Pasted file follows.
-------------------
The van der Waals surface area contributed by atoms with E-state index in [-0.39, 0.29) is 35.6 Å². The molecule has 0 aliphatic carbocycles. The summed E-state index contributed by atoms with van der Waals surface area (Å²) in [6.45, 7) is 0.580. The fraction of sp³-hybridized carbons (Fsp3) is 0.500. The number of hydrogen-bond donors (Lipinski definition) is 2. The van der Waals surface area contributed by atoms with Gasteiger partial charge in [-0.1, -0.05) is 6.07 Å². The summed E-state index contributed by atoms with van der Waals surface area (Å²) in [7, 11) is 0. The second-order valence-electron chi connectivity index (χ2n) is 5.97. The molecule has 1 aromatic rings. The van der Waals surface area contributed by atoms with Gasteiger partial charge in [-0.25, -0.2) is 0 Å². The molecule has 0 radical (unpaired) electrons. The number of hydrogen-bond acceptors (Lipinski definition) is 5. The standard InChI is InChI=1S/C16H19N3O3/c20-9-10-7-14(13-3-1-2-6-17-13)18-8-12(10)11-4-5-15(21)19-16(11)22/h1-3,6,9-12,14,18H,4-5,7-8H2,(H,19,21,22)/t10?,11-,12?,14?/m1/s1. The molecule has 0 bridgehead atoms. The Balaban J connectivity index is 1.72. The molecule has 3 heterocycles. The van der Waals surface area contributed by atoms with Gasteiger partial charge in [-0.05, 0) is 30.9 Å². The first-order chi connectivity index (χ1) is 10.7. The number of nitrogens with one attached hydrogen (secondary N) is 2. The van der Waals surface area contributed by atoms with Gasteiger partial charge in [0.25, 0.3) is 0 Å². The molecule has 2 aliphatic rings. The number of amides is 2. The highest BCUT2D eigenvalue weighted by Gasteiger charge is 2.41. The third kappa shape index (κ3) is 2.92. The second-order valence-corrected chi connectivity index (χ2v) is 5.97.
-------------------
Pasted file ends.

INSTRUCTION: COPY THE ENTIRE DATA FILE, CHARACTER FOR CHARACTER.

The van der Waals surface area contributed by atoms with E-state index in [-0.39, 0.29) is 35.6 Å². The molecule has 0 aliphatic carbocycles. The summed E-state index contributed by atoms with van der Waals surface area (Å²) in [6.45, 7) is 0.580. The fraction of sp³-hybridized carbons (Fsp3) is 0.500. The number of hydrogen-bond donors (Lipinski definition) is 2. The van der Waals surface area contributed by atoms with Gasteiger partial charge in [-0.1, -0.05) is 6.07 Å². The summed E-state index contributed by atoms with van der Waals surface area (Å²) in [7, 11) is 0. The second-order valence-electron chi connectivity index (χ2n) is 5.97. The molecule has 1 aromatic rings. The van der Waals surface area contributed by atoms with Gasteiger partial charge in [-0.25, -0.2) is 0 Å². The molecule has 0 radical (unpaired) electrons. The number of hydrogen-bond acceptors (Lipinski definition) is 5. The standard InChI is InChI=1S/C16H19N3O3/c20-9-10-7-14(13-3-1-2-6-17-13)18-8-12(10)11-4-5-15(21)19-16(11)22/h1-3,6,9-12,14,18H,4-5,7-8H2,(H,19,21,22)/t10?,11-,12?,14?/m1/s1. The molecule has 0 bridgehead atoms. The Balaban J connectivity index is 1.72. The molecule has 3 heterocycles. The van der Waals surface area contributed by atoms with Gasteiger partial charge in [-0.05, 0) is 30.9 Å². The first-order chi connectivity index (χ1) is 10.7. The number of nitrogens with one attached hydrogen (secondary N) is 2. The van der Waals surface area contributed by atoms with Gasteiger partial charge in [0.25, 0.3) is 0 Å². The molecule has 2 aliphatic rings. The number of amides is 2. The highest BCUT2D eigenvalue weighted by Gasteiger charge is 2.41. The third kappa shape index (κ3) is 2.92. The second-order valence-corrected chi connectivity index (χ2v) is 5.97.